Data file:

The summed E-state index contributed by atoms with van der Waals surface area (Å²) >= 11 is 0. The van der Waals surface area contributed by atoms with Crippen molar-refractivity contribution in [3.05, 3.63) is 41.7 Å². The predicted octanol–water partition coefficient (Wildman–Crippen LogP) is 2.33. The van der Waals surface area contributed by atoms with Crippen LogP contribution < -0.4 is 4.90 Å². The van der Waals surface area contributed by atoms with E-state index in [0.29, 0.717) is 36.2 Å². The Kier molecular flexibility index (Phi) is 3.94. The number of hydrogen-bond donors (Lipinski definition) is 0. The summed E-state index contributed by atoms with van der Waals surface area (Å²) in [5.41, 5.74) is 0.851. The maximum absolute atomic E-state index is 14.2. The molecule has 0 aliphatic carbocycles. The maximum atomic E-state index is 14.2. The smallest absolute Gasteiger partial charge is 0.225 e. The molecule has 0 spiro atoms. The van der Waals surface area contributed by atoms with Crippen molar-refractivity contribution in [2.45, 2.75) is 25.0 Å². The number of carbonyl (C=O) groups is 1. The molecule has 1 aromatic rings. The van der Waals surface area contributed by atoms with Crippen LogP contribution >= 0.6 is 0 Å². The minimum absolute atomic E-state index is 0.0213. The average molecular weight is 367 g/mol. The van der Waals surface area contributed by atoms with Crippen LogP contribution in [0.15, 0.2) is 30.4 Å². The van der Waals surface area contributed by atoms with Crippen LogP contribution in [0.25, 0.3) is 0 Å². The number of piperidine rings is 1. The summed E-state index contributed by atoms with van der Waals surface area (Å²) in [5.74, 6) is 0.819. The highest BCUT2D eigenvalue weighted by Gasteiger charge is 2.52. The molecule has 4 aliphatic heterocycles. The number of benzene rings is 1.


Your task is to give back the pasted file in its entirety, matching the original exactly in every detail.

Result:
The summed E-state index contributed by atoms with van der Waals surface area (Å²) >= 11 is 0. The van der Waals surface area contributed by atoms with Crippen molar-refractivity contribution in [3.05, 3.63) is 41.7 Å². The predicted octanol–water partition coefficient (Wildman–Crippen LogP) is 2.33. The van der Waals surface area contributed by atoms with Crippen LogP contribution < -0.4 is 4.90 Å². The van der Waals surface area contributed by atoms with E-state index in [0.29, 0.717) is 36.2 Å². The Kier molecular flexibility index (Phi) is 3.94. The number of hydrogen-bond donors (Lipinski definition) is 0. The summed E-state index contributed by atoms with van der Waals surface area (Å²) in [5.41, 5.74) is 0.851. The maximum absolute atomic E-state index is 14.2. The molecule has 0 aliphatic carbocycles. The maximum atomic E-state index is 14.2. The smallest absolute Gasteiger partial charge is 0.225 e. The molecule has 0 spiro atoms. The van der Waals surface area contributed by atoms with Crippen molar-refractivity contribution in [2.45, 2.75) is 25.0 Å². The number of carbonyl (C=O) groups is 1. The molecule has 1 aromatic rings. The van der Waals surface area contributed by atoms with Crippen LogP contribution >= 0.6 is 0 Å². The minimum absolute atomic E-state index is 0.0213. The average molecular weight is 367 g/mol. The van der Waals surface area contributed by atoms with Crippen LogP contribution in [0.15, 0.2) is 30.4 Å². The van der Waals surface area contributed by atoms with Crippen LogP contribution in [0.25, 0.3) is 0 Å². The number of piperidine rings is 1. The summed E-state index contributed by atoms with van der Waals surface area (Å²) in [5.74, 6) is 0.819. The highest BCUT2D eigenvalue weighted by Gasteiger charge is 2.52. The molecule has 4 aliphatic heterocycles. The number of benzene rings is 1.